Preparation and Characterization of Carboxymethyl Sago Waste and its Hydrogel
Lim, Jew Kiat (2006) Preparation and Characterization of Carboxymethyl Sago Waste and its Hydrogel. Masters thesis, Universiti Putra Malaysia.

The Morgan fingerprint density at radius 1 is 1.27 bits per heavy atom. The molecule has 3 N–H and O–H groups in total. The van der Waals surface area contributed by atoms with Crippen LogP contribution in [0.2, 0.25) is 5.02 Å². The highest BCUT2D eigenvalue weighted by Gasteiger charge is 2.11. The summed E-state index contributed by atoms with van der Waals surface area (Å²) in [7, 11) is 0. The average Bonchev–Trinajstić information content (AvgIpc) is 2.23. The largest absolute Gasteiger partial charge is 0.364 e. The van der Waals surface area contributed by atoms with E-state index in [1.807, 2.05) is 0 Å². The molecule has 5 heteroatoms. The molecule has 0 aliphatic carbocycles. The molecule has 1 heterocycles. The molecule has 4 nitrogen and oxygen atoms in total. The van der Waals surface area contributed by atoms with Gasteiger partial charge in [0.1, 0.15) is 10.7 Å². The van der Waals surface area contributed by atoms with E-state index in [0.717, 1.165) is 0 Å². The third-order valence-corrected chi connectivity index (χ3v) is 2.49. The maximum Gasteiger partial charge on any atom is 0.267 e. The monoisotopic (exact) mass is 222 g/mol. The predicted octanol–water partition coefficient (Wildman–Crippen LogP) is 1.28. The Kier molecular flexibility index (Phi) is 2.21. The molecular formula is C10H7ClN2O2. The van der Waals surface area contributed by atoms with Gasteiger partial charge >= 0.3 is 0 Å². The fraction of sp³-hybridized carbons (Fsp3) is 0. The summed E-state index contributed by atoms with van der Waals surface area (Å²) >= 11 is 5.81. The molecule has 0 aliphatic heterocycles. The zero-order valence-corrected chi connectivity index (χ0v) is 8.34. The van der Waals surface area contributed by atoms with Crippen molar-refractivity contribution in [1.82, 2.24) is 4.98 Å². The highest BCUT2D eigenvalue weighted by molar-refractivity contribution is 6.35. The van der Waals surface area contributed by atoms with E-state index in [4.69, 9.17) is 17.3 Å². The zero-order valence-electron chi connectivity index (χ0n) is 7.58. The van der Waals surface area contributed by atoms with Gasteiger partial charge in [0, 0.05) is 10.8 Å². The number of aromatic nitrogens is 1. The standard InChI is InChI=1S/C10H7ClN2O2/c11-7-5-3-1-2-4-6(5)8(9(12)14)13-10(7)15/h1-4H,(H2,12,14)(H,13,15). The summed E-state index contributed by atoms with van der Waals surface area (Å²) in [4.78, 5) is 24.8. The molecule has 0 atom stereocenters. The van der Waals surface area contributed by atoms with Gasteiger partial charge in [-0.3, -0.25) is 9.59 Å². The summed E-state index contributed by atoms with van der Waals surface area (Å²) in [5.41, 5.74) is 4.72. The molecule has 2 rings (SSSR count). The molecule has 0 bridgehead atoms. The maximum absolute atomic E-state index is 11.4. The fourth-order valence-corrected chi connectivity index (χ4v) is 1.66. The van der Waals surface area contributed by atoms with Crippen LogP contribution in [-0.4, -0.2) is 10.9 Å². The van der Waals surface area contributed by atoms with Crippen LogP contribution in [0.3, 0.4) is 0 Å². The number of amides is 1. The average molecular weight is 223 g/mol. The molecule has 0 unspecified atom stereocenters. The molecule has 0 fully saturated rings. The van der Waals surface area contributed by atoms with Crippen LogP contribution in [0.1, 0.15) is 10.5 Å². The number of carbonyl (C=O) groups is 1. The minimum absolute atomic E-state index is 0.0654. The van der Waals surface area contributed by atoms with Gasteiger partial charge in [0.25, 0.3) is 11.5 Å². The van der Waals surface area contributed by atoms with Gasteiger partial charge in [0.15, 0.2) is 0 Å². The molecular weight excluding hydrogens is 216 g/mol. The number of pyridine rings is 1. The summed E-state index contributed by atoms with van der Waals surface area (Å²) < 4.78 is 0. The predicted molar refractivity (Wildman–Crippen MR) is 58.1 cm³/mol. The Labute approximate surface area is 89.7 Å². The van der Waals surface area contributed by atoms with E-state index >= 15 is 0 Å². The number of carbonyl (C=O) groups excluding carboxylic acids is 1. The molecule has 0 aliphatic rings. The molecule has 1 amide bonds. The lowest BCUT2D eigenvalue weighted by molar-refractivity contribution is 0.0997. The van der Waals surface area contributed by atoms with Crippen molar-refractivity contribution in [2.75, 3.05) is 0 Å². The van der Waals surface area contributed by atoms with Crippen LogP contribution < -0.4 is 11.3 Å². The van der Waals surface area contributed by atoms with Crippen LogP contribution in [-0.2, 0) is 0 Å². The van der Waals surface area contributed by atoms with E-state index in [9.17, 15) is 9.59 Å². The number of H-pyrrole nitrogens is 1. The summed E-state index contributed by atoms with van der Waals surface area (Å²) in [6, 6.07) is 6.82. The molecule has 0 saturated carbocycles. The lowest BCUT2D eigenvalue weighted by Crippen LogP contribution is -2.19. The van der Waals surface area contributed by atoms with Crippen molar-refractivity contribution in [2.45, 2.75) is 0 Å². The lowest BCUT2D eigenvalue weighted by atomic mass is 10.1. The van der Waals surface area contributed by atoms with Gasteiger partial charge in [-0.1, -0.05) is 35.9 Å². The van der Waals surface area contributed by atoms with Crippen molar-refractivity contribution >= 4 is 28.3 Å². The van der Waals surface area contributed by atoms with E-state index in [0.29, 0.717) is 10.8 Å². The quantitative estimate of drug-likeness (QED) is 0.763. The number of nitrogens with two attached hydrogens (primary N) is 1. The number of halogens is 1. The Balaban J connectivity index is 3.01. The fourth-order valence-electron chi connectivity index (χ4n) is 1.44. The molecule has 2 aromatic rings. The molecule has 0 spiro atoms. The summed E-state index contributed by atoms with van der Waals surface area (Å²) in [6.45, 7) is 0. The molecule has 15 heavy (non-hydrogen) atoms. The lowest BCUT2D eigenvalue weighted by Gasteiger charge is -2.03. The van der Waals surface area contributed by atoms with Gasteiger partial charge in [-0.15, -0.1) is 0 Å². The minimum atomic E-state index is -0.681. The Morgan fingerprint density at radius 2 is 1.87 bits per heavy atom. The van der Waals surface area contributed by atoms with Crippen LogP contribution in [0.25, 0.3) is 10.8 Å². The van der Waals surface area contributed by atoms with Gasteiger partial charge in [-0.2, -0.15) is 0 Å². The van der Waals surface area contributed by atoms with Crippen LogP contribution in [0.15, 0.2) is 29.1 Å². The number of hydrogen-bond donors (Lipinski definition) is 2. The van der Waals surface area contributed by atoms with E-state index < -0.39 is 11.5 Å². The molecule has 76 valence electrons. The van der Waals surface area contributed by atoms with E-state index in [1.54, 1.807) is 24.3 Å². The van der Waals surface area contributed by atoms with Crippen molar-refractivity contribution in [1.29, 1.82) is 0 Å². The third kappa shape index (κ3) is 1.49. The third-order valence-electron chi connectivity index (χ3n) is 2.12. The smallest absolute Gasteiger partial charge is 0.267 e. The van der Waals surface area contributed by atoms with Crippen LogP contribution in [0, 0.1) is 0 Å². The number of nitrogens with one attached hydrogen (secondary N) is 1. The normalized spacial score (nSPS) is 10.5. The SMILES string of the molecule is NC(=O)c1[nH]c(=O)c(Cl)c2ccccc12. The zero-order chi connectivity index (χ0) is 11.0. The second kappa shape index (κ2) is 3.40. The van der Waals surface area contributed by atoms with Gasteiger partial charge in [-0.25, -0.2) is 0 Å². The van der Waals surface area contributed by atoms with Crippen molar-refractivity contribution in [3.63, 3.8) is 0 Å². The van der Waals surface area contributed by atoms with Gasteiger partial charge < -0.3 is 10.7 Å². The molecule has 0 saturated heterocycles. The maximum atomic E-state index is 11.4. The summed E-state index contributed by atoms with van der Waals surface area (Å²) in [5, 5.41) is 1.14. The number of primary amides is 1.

Carboxymethyl sago waste (CMSW) was prepared under heterogeneous condition as the product of the sago waste and sodium monochloroacetate (SMCA) in presence of sodium hydroxide (NaOH). The carboxymethylation of sago waste was optimized respect to degree of substitution (DS) and reaction efficiency (RE). Maximum values of DS and RE were obtained with aqueous isopropyl alcohol as the reaction medium. Data obtained also suggest that water: isopropyl alcohol with 1:15 ratio was most appropriate for the reaction. The concentration of aqueous sodium hydroxide solution, which is used to activate the cellulose and starch was found optimal at 25 % (w/v). The increase of concentration of SMCA leads to an increase of DS, but only in certain extent, approaching a maximum value with anhydroglucose unit of sago waste: SMCA with 1:2.1 in molar ratio. The highest value of DS is being obtained when carboxymethylation was performed at an hour of alkalization and 2 hours etherification at temperature of 55 oC. The values of DS and RE under optimum condition for CMSW were 1.06 and 61.1% respectively. Sago waste were fractionated into cold water soluble (2.8%), hot water soluble (7.5%), 5% sodium hydroxide soluble polysaccharides (starch and hemicelluloses) (78.1%), 10% acetic acid and sodium chlorite (3.1%), 24% potassium hydroxide and 2% boric acid soluble hemicelluloses (1.9%) and -cellulose (10.5%), respectively. Moisture content, density, values of pH and solubility in water of CMSW were found higher than sago waste and these properties were enhanced by increasing the DS of CMSW. Fourier Transform Infrared Spectroscopy (FTIR) of CMSW revealed two new bands with sharp intensity at 1320 and 1422 cm-1, which respectively correspond to the vibration of substituted carboxyl groups (COO). Scanning electron microscopy studies showed that the sago waste consists of surface morphologies of cellulose fibres and smooth surface and oval granules of starch. After carboxymethylation, CMSW were rough and grooved with agglomeration of cellulose fibres and starch granules. Thermogravimetric analysis and differential thermogravimetric of CMSW showed the thermal stability of CMSW was more stable than sago waste from 35 to 900 oC. Results from differential scanning calorimetric revealed that the carboxymethylation reduced the crystallinity of starch and cellulose and reduced the portion of starch granules being able to be gelatinized in CMSW. Viscometry capillary study indicates that the degradation of the sago waste chains was occurred where the intrinsic viscosity and molecular weight of CMSW were found to be decreased after carboxymethylation. The CMSW hydrogels with various parameter of cross-linking were prepared by using electron beam irradiation. CMSW hydrogel with DS of 1.06, 80 % of CMSW aqueous solution and irradiation dose of 40 kGy showed the highest of gel content. The swelling of CMSW hydrogel decreased with the increase of the dose of irradiation and CMSW concentration. The swelling of CMSW hydrogel in water increases with increasing of hydrophilic substituents (–CH2COONa) in CMSW hydrogel. Swelling ratio of CMSW hydrogel in alkaline medium (0.1 M NaOH) and sodium chloride (0.1 M NaCl) were lower than swelling in deionized water but higher than acidic medium (0.1 M HCl). The presence of cations in swelling medium were remarkably affected the swelling ratio of CMSW hydrogel.
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